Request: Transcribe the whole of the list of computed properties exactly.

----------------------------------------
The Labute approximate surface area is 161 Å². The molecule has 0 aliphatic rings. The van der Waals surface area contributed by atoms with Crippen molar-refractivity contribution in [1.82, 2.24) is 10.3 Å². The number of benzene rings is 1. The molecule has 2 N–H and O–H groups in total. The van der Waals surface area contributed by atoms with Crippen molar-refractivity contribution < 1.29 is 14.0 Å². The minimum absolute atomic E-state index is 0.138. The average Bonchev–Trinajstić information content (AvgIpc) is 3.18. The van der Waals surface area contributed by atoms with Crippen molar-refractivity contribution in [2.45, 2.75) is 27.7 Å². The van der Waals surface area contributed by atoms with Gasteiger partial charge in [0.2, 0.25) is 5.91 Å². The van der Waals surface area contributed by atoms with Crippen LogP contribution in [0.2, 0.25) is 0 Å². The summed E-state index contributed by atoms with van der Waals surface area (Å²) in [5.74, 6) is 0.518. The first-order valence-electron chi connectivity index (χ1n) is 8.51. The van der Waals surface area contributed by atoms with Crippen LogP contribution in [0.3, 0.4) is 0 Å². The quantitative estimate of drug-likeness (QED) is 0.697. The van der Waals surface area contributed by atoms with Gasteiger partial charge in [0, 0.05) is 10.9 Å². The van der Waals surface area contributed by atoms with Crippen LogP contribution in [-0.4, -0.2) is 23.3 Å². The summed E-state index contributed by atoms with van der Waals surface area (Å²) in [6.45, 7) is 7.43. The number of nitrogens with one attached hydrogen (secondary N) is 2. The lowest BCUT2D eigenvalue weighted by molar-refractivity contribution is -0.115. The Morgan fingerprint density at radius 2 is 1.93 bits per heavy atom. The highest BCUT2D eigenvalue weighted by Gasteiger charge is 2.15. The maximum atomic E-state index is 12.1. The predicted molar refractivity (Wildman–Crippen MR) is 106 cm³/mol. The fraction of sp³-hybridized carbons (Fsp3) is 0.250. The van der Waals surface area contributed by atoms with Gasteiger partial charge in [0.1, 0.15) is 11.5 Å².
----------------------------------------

The Labute approximate surface area is 161 Å². The molecule has 0 aliphatic rings. The van der Waals surface area contributed by atoms with Crippen molar-refractivity contribution in [1.82, 2.24) is 10.3 Å². The number of benzene rings is 1. The molecule has 2 N–H and O–H groups in total. The van der Waals surface area contributed by atoms with Crippen molar-refractivity contribution < 1.29 is 14.0 Å². The minimum absolute atomic E-state index is 0.138. The average Bonchev–Trinajstić information content (AvgIpc) is 3.18. The van der Waals surface area contributed by atoms with Crippen molar-refractivity contribution in [2.45, 2.75) is 27.7 Å². The van der Waals surface area contributed by atoms with Gasteiger partial charge in [0.2, 0.25) is 5.91 Å². The van der Waals surface area contributed by atoms with Crippen LogP contribution in [0.2, 0.25) is 0 Å². The summed E-state index contributed by atoms with van der Waals surface area (Å²) in [5.74, 6) is 0.518. The first-order valence-electron chi connectivity index (χ1n) is 8.51. The van der Waals surface area contributed by atoms with Crippen LogP contribution in [0.3, 0.4) is 0 Å². The quantitative estimate of drug-likeness (QED) is 0.697. The van der Waals surface area contributed by atoms with Gasteiger partial charge in [0, 0.05) is 10.9 Å². The van der Waals surface area contributed by atoms with Crippen LogP contribution in [-0.4, -0.2) is 23.3 Å². The summed E-state index contributed by atoms with van der Waals surface area (Å²) in [6.45, 7) is 7.43. The number of nitrogens with one attached hydrogen (secondary N) is 2. The lowest BCUT2D eigenvalue weighted by molar-refractivity contribution is -0.115. The Morgan fingerprint density at radius 2 is 1.93 bits per heavy atom. The highest BCUT2D eigenvalue weighted by Gasteiger charge is 2.15. The maximum atomic E-state index is 12.1. The predicted molar refractivity (Wildman–Crippen MR) is 106 cm³/mol. The fraction of sp³-hybridized carbons (Fsp3) is 0.250. The van der Waals surface area contributed by atoms with Gasteiger partial charge in [0.1, 0.15) is 11.5 Å².